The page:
Guthrie County Sheriff Marty Arganbright is happy with the county’s current plans to add space onto the county jail and the sheriff’s office, but said he’s frustrated that it has taken 10 years for the county to get to this point in the planning process.

The Guthrie County Board of Supervisors recently agreed to hire architect firm Shive-Hattery to draw up plans to build a 14,000 square-foot, 24-bed, $6.8 million addition on the northeast side of the courthouse in Guthrie Center.

Friday morning Arganbright counted the 11 inmates who were squeezed into the 10-bed jail and said he had at least three more inmates on their way to the jail that afternoon.

The jail, which was built in 1963, hasn’t been empty in years, he said.

“Ten, fifteen years ago we used to empty out,” Arganbright said. “We don’t do that anymore.”

Arganbright also expressed concern over the number of outstanding arrest warrants ‑ which total more than 100 – that have piled up in the county, mostly because he wouldn’t have anywhere to hold the criminals should he find them and arrest them.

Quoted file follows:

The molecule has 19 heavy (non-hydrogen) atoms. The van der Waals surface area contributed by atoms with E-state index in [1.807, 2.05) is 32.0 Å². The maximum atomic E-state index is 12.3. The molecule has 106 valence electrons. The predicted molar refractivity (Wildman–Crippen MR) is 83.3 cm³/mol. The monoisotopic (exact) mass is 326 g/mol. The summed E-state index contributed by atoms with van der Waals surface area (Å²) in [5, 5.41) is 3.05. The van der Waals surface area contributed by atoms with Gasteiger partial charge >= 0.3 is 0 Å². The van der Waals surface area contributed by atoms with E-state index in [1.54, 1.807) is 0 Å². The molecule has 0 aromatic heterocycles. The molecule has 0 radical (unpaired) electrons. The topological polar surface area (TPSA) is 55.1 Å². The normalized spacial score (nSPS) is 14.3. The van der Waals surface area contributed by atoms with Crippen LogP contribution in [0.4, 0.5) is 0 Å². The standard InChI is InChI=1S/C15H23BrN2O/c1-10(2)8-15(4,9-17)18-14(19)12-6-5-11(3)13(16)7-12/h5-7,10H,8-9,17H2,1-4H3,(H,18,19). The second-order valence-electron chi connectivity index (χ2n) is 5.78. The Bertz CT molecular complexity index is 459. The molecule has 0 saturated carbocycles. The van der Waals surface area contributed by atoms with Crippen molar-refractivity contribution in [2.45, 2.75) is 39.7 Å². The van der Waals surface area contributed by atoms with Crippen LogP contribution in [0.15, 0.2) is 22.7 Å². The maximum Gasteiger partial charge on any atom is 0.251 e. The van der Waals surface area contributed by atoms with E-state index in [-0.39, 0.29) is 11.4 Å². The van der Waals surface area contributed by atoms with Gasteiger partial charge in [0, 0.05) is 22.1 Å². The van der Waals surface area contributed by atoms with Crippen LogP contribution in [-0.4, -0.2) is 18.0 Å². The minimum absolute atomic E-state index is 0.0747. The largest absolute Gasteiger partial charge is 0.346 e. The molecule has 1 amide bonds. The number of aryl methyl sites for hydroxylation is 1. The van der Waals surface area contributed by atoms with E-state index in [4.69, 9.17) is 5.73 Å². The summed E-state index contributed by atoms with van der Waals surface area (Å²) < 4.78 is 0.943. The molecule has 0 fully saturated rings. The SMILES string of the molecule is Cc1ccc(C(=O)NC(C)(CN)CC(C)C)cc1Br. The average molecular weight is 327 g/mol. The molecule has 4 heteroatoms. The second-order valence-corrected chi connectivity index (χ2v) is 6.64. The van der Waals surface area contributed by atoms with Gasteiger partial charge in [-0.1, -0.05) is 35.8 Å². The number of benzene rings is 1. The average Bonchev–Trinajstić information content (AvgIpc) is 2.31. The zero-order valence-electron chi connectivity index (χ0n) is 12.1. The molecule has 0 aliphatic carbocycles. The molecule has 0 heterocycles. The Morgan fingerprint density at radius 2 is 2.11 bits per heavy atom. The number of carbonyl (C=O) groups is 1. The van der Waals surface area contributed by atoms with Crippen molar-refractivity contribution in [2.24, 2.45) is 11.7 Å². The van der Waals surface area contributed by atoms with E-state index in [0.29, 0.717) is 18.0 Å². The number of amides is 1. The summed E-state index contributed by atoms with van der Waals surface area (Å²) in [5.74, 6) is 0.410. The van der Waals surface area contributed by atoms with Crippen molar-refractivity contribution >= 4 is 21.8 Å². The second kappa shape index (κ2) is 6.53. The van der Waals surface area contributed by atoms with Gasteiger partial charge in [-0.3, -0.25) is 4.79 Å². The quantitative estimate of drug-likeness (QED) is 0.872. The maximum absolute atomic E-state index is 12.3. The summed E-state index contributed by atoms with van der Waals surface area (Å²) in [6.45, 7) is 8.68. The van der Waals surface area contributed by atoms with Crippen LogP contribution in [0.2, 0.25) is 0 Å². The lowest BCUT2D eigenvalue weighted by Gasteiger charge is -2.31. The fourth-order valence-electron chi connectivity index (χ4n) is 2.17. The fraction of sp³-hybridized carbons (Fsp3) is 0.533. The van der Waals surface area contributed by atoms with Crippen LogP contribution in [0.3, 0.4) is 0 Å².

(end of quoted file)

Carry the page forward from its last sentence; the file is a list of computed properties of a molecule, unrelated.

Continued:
But, the jail isn’t the only place that’s cramped and unsafe. 

There’s a narrow, steep set of stairs that officers use to take prisoners down to the basement-level jail, which poses many hazards. And next to the stairs is the Sheriff’s “evidence room,” which is more of a hallway than a room and is completely full.

“Our evidence is awful,” Arganbright said. “We just put evidence wherever we can fit it.”

Even the county’s eight deputies are all crammed into a shared workspace in the small, downstairs office.

There’s not much of a kitchen, either. The jail has a shared white fridge/freezer combination. It’s a model that was popular in most homes in the ‘90s.

Arganbright said he’s been complaining about the conditions in the jail for more than 10 years, but the board of supervisors doesn’t seem to understand how bad the conditions in the jail are.

During a recent meeting with Shive-Hattery, Arganbright said he told the supervisors they needed to move from the planning phases with the architect firm to design stages.

“One supervisor said ‘what? Why are we talking about this? What brought this up that we’re building a new jail now?’” Arganbright said. “And I said ‘are you serious? I’ve been talking to you guys for 10 years about it. It’s not new.’

“It just pissed me off,” Arganbright said. 

One supervisor voted against hiring Shive-Hattery to design the addition.